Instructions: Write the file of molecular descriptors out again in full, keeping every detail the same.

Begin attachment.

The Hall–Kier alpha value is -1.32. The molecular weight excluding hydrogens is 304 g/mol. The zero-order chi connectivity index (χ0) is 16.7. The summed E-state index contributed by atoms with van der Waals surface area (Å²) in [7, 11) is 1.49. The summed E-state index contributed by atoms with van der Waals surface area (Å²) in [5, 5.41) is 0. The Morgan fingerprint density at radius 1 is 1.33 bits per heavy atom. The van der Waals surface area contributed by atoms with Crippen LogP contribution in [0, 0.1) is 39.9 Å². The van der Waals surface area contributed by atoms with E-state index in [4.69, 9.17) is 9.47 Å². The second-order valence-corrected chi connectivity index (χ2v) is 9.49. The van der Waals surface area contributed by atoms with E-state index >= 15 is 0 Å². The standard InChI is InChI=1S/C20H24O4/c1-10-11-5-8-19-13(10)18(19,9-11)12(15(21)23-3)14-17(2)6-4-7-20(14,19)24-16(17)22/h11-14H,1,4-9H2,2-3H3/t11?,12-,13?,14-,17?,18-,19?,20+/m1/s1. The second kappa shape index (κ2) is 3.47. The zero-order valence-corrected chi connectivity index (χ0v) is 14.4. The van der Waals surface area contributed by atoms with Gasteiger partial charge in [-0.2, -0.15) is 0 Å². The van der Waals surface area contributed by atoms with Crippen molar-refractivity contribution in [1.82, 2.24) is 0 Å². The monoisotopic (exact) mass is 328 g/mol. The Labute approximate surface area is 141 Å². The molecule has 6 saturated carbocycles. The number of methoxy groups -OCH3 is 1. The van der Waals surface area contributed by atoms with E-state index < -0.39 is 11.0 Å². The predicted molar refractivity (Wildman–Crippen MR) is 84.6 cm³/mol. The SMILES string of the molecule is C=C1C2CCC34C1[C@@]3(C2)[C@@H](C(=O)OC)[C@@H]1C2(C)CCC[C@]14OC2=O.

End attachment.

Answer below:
The Hall–Kier alpha value is -1.32. The molecular weight excluding hydrogens is 304 g/mol. The zero-order chi connectivity index (χ0) is 16.7. The summed E-state index contributed by atoms with van der Waals surface area (Å²) in [7, 11) is 1.49. The summed E-state index contributed by atoms with van der Waals surface area (Å²) in [5, 5.41) is 0. The Morgan fingerprint density at radius 1 is 1.33 bits per heavy atom. The van der Waals surface area contributed by atoms with Crippen LogP contribution in [0, 0.1) is 39.9 Å². The van der Waals surface area contributed by atoms with E-state index in [4.69, 9.17) is 9.47 Å². The second-order valence-corrected chi connectivity index (χ2v) is 9.49. The van der Waals surface area contributed by atoms with E-state index >= 15 is 0 Å². The standard InChI is InChI=1S/C20H24O4/c1-10-11-5-8-19-13(10)18(19,9-11)12(15(21)23-3)14-17(2)6-4-7-20(14,19)24-16(17)22/h11-14H,1,4-9H2,2-3H3/t11?,12-,13?,14-,17?,18-,19?,20+/m1/s1. The second kappa shape index (κ2) is 3.47. The zero-order valence-corrected chi connectivity index (χ0v) is 14.4. The van der Waals surface area contributed by atoms with Gasteiger partial charge in [-0.2, -0.15) is 0 Å². The van der Waals surface area contributed by atoms with Crippen molar-refractivity contribution in [1.82, 2.24) is 0 Å². The monoisotopic (exact) mass is 328 g/mol. The Labute approximate surface area is 141 Å². The molecule has 6 saturated carbocycles. The number of methoxy groups -OCH3 is 1. The van der Waals surface area contributed by atoms with E-state index < -0.39 is 11.0 Å². The predicted molar refractivity (Wildman–Crippen MR) is 84.6 cm³/mol. The SMILES string of the molecule is C=C1C2CCC34C1[C@@]3(C2)[C@@H](C(=O)OC)[C@@H]1C2(C)CCC[C@]14OC2=O.